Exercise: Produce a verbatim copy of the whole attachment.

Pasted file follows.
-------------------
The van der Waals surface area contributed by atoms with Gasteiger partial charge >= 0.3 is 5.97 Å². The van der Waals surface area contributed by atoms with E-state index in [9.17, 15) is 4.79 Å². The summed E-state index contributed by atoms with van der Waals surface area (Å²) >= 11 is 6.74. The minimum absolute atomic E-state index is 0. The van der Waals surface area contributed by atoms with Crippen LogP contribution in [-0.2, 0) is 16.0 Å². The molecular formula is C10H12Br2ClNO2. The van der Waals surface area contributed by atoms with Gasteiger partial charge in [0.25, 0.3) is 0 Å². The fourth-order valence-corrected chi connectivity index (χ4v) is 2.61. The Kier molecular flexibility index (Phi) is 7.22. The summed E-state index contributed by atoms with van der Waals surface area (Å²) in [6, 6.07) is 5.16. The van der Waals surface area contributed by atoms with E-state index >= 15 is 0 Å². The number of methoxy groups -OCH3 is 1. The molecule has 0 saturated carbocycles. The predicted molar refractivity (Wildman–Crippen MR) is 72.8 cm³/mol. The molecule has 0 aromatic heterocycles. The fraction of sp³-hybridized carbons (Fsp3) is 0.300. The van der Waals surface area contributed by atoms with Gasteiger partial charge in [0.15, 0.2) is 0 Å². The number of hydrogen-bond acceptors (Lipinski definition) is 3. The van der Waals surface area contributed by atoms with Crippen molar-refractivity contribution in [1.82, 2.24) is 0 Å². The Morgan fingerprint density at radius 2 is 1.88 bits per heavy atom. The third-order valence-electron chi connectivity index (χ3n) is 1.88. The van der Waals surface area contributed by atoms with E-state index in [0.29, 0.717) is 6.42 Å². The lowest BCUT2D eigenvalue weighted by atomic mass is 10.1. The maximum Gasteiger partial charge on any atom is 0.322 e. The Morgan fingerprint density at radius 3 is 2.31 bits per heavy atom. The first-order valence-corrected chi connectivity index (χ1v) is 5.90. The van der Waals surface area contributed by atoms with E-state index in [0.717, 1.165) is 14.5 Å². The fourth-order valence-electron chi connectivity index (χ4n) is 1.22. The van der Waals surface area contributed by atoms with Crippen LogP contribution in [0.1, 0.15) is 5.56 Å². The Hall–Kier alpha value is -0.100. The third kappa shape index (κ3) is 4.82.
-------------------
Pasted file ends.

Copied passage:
The van der Waals surface area contributed by atoms with Gasteiger partial charge >= 0.3 is 5.97 Å². The van der Waals surface area contributed by atoms with E-state index in [9.17, 15) is 4.79 Å². The summed E-state index contributed by atoms with van der Waals surface area (Å²) >= 11 is 6.74. The minimum absolute atomic E-state index is 0. The van der Waals surface area contributed by atoms with Crippen LogP contribution in [-0.2, 0) is 16.0 Å². The molecular formula is C10H12Br2ClNO2. The van der Waals surface area contributed by atoms with Gasteiger partial charge in [0.25, 0.3) is 0 Å². The fourth-order valence-corrected chi connectivity index (χ4v) is 2.61. The Kier molecular flexibility index (Phi) is 7.22. The summed E-state index contributed by atoms with van der Waals surface area (Å²) in [6, 6.07) is 5.16. The van der Waals surface area contributed by atoms with E-state index >= 15 is 0 Å². The number of methoxy groups -OCH3 is 1. The molecule has 0 saturated carbocycles. The predicted molar refractivity (Wildman–Crippen MR) is 72.8 cm³/mol. The molecule has 0 aromatic heterocycles. The fraction of sp³-hybridized carbons (Fsp3) is 0.300. The van der Waals surface area contributed by atoms with Gasteiger partial charge in [0.15, 0.2) is 0 Å². The number of hydrogen-bond acceptors (Lipinski definition) is 3. The van der Waals surface area contributed by atoms with Crippen molar-refractivity contribution in [1.82, 2.24) is 0 Å². The Morgan fingerprint density at radius 2 is 1.88 bits per heavy atom. The third-order valence-electron chi connectivity index (χ3n) is 1.88. The van der Waals surface area contributed by atoms with E-state index in [0.29, 0.717) is 6.42 Å². The lowest BCUT2D eigenvalue weighted by atomic mass is 10.1. The maximum Gasteiger partial charge on any atom is 0.322 e. The Morgan fingerprint density at radius 3 is 2.31 bits per heavy atom. The first-order valence-corrected chi connectivity index (χ1v) is 5.90. The van der Waals surface area contributed by atoms with E-state index in [0.717, 1.165) is 14.5 Å². The fourth-order valence-electron chi connectivity index (χ4n) is 1.22. The van der Waals surface area contributed by atoms with Crippen LogP contribution in [0.1, 0.15) is 5.56 Å². The Hall–Kier alpha value is -0.100. The third kappa shape index (κ3) is 4.82.